day week I'll be a clay-cold corpse. I come to ax a favour. When they
summon ye, before lookin' at my body—that'll be past help—go you to
the little left-top corner drawer o' my wife's bureau, an' there ye'll
find a packet. You're my executor," says he, "and I leaves ye to deal
wi' that packet as ye thinks fit."
With that, the farmer rode away home-along, and the very day week he
The doctor, when called over, minded what the old chap had said, and
sending Madam Noy on some pretence to the kitchen, went over and
unlocked the little drawer with a duplicate key, that the farmer had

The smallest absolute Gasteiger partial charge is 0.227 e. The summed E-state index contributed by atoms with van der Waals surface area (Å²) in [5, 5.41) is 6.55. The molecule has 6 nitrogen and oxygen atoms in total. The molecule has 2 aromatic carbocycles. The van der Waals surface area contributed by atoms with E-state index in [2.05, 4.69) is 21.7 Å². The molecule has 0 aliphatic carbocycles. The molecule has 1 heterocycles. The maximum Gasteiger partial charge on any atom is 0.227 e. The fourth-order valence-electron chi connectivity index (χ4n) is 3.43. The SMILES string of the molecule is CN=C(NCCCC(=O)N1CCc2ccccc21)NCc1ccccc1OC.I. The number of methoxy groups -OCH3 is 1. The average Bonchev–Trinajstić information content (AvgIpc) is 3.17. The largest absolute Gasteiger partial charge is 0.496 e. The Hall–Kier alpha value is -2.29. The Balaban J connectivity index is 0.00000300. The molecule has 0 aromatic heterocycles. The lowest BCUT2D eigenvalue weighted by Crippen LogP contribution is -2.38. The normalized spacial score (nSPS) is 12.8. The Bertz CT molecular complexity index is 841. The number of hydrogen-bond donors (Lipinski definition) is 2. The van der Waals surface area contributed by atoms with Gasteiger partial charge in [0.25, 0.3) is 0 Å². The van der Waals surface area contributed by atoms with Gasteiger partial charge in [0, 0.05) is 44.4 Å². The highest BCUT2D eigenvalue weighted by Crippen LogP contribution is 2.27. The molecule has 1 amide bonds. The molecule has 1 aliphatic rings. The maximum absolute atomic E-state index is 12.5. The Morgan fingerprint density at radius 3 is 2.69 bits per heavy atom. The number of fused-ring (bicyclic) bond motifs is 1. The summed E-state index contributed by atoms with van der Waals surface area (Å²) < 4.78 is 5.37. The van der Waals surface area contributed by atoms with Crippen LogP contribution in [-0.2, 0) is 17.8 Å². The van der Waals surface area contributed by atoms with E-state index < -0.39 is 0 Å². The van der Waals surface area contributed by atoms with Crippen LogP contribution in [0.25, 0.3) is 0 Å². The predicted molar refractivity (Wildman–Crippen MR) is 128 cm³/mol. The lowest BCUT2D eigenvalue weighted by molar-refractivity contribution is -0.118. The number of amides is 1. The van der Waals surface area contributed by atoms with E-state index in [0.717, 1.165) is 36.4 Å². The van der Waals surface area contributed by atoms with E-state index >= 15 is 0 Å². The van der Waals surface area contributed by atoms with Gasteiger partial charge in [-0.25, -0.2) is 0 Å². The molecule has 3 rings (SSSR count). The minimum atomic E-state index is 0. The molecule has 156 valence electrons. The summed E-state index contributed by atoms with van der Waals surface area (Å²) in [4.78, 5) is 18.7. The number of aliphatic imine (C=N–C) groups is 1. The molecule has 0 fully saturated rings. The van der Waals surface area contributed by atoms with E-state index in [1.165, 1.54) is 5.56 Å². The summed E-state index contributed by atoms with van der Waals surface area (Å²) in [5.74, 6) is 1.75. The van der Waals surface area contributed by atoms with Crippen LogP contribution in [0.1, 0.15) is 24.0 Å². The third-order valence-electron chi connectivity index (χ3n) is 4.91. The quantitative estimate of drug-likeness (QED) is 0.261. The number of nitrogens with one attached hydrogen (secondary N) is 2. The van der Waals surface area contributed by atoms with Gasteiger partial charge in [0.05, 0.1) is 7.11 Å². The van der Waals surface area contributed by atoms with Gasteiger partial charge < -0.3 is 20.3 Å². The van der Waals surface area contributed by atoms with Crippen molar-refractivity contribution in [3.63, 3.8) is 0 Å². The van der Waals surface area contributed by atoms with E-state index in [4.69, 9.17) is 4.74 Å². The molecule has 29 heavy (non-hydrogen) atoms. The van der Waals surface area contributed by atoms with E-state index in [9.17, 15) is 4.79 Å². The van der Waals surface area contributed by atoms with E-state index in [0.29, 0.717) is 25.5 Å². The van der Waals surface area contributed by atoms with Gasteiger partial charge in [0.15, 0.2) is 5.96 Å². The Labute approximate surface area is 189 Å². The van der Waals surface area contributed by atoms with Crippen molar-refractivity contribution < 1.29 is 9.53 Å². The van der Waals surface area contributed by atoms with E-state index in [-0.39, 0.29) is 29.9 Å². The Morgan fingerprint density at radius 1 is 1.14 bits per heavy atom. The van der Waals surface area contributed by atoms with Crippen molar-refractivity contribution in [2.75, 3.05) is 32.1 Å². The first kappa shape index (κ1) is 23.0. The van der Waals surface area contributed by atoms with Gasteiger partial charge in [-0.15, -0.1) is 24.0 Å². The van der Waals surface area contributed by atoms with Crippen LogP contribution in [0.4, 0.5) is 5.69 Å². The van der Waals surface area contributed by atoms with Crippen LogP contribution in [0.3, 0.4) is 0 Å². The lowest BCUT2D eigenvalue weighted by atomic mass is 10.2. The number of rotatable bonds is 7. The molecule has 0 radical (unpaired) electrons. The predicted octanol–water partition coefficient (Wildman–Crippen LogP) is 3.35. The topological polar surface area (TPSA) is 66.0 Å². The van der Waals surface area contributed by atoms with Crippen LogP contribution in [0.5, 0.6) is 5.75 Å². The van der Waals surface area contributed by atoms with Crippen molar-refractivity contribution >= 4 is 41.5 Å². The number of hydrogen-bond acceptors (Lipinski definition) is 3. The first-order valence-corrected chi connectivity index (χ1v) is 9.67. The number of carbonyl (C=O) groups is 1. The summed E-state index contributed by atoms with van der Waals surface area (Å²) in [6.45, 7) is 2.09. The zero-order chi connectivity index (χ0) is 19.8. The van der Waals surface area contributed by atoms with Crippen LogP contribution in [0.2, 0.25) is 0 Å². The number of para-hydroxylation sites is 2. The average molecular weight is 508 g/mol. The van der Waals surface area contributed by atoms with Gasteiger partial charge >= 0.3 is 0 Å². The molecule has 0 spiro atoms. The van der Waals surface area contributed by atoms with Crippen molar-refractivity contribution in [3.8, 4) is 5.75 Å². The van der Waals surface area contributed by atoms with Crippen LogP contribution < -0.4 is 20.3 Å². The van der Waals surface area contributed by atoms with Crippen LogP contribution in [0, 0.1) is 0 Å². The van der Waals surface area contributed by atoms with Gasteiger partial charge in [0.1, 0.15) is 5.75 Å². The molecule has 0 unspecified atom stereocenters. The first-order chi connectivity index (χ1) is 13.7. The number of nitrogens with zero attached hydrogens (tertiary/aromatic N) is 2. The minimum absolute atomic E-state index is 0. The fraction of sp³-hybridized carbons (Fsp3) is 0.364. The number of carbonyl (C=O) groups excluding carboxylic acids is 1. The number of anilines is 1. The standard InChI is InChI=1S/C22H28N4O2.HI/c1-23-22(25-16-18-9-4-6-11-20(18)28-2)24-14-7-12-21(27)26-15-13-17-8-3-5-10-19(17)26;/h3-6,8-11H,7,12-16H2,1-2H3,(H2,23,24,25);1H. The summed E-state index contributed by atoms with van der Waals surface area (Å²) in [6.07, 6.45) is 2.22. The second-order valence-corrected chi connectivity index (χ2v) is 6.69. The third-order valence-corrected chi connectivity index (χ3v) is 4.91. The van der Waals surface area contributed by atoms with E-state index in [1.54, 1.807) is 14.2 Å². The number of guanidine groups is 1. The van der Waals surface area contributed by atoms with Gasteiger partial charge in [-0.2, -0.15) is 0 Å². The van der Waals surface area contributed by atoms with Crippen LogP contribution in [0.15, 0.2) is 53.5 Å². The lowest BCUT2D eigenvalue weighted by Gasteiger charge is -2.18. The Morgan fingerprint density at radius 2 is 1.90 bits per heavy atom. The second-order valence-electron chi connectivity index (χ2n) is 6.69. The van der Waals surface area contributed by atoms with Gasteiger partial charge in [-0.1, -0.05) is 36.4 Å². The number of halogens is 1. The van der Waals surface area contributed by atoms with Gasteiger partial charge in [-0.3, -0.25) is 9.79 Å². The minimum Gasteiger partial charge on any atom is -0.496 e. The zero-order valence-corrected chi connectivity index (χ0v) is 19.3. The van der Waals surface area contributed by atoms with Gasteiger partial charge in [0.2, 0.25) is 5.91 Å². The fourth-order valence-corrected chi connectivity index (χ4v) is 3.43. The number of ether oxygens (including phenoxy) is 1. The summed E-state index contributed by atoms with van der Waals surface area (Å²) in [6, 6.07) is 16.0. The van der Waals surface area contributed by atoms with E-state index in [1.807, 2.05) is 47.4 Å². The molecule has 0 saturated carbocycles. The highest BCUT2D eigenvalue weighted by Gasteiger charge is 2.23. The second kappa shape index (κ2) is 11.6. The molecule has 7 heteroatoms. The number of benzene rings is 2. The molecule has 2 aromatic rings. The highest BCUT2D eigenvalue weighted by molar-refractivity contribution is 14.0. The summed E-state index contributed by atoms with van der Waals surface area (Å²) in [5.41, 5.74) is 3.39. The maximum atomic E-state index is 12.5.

unhitched from his watch-chain and given him. There was no parcel of
letters, as he looked to find, but only a small packet crumpled away in
the corner. He pulled it out and gave a look, and a sniff, and another
look: then shut the drawer, locked it, strode straight down-stairs to
his horse and galloped away.
In three hours' time, pretty Madam Noy was in the constables' hands upon
the charge of murdering her husband by poison.
They tried her, next Spring Assize, at Bodmin, before the Lord Chief
Justice. There wasn't evidence enough to put Sergeant Basket in the
dock alongside of her—though 'twas freely guessed he knew more than
anyone (saving the prisoner herself) about the arsenic that was found in
the little drawer and inside the old man's body. He was subpoena'd from
Plymouth, and cross-examined by a great hulking King's Counsel for
three-quarters of an hour. But they got nothing out of him.
All through the examination the prisoner looked at him and nodded her